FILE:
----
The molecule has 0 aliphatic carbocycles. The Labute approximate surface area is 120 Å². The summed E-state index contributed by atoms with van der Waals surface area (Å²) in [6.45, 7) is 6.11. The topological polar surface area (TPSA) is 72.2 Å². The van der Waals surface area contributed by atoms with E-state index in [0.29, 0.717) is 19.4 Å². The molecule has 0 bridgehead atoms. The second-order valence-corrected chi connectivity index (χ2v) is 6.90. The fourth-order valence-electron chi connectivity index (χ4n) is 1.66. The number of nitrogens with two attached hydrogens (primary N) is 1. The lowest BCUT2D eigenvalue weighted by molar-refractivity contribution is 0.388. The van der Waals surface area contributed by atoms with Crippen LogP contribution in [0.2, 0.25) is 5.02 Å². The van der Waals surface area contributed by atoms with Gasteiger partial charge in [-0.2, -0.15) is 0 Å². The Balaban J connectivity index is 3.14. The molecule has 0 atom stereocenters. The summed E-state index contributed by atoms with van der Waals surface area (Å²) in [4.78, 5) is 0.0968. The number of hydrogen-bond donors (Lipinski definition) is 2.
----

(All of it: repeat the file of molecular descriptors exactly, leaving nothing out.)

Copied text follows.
The molecule has 0 aliphatic carbocycles. The Labute approximate surface area is 120 Å². The summed E-state index contributed by atoms with van der Waals surface area (Å²) in [6.45, 7) is 6.11. The topological polar surface area (TPSA) is 72.2 Å². The van der Waals surface area contributed by atoms with E-state index in [0.29, 0.717) is 19.4 Å². The molecule has 0 bridgehead atoms. The second-order valence-corrected chi connectivity index (χ2v) is 6.90. The fourth-order valence-electron chi connectivity index (χ4n) is 1.66. The number of nitrogens with two attached hydrogens (primary N) is 1. The lowest BCUT2D eigenvalue weighted by molar-refractivity contribution is 0.388. The van der Waals surface area contributed by atoms with Crippen LogP contribution in [0.2, 0.25) is 5.02 Å². The van der Waals surface area contributed by atoms with Gasteiger partial charge in [-0.2, -0.15) is 0 Å². The Balaban J connectivity index is 3.14. The molecule has 0 atom stereocenters. The summed E-state index contributed by atoms with van der Waals surface area (Å²) in [4.78, 5) is 0.0968. The number of hydrogen-bond donors (Lipinski definition) is 2.